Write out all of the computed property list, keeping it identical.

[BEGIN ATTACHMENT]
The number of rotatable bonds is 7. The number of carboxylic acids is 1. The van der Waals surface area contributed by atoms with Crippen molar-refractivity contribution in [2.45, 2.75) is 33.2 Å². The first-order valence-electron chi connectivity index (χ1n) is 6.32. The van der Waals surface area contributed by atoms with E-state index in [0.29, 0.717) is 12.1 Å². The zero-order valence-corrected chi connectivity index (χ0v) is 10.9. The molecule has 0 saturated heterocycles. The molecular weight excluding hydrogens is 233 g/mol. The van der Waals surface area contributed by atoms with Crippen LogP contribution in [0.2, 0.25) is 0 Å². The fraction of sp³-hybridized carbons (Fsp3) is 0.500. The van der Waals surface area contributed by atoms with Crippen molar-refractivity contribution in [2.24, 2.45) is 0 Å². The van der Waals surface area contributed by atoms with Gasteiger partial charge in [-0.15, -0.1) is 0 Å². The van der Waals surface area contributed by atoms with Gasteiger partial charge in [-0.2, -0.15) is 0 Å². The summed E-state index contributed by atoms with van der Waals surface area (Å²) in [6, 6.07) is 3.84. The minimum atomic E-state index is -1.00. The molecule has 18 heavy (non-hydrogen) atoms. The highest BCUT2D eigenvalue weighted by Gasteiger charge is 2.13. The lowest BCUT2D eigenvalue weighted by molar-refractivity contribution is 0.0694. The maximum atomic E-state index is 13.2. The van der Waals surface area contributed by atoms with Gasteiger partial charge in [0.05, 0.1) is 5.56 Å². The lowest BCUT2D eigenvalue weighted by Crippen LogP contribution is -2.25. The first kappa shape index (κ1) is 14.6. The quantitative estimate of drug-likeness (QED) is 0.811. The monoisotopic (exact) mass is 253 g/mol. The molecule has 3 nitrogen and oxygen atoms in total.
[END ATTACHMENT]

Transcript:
The number of rotatable bonds is 7. The number of carboxylic acids is 1. The van der Waals surface area contributed by atoms with Crippen molar-refractivity contribution in [2.45, 2.75) is 33.2 Å². The first-order valence-electron chi connectivity index (χ1n) is 6.32. The van der Waals surface area contributed by atoms with E-state index in [0.29, 0.717) is 12.1 Å². The zero-order valence-corrected chi connectivity index (χ0v) is 10.9. The molecule has 0 saturated heterocycles. The molecular weight excluding hydrogens is 233 g/mol. The van der Waals surface area contributed by atoms with Crippen LogP contribution in [0.2, 0.25) is 0 Å². The fraction of sp³-hybridized carbons (Fsp3) is 0.500. The van der Waals surface area contributed by atoms with Crippen molar-refractivity contribution in [2.24, 2.45) is 0 Å². The van der Waals surface area contributed by atoms with Gasteiger partial charge in [-0.15, -0.1) is 0 Å². The van der Waals surface area contributed by atoms with Gasteiger partial charge in [-0.2, -0.15) is 0 Å². The summed E-state index contributed by atoms with van der Waals surface area (Å²) in [6, 6.07) is 3.84. The minimum atomic E-state index is -1.00. The molecule has 18 heavy (non-hydrogen) atoms. The highest BCUT2D eigenvalue weighted by Gasteiger charge is 2.13. The lowest BCUT2D eigenvalue weighted by molar-refractivity contribution is 0.0694. The maximum atomic E-state index is 13.2. The van der Waals surface area contributed by atoms with Gasteiger partial charge in [0.05, 0.1) is 5.56 Å². The lowest BCUT2D eigenvalue weighted by Crippen LogP contribution is -2.25. The first kappa shape index (κ1) is 14.6. The quantitative estimate of drug-likeness (QED) is 0.811. The monoisotopic (exact) mass is 253 g/mol. The molecule has 3 nitrogen and oxygen atoms in total.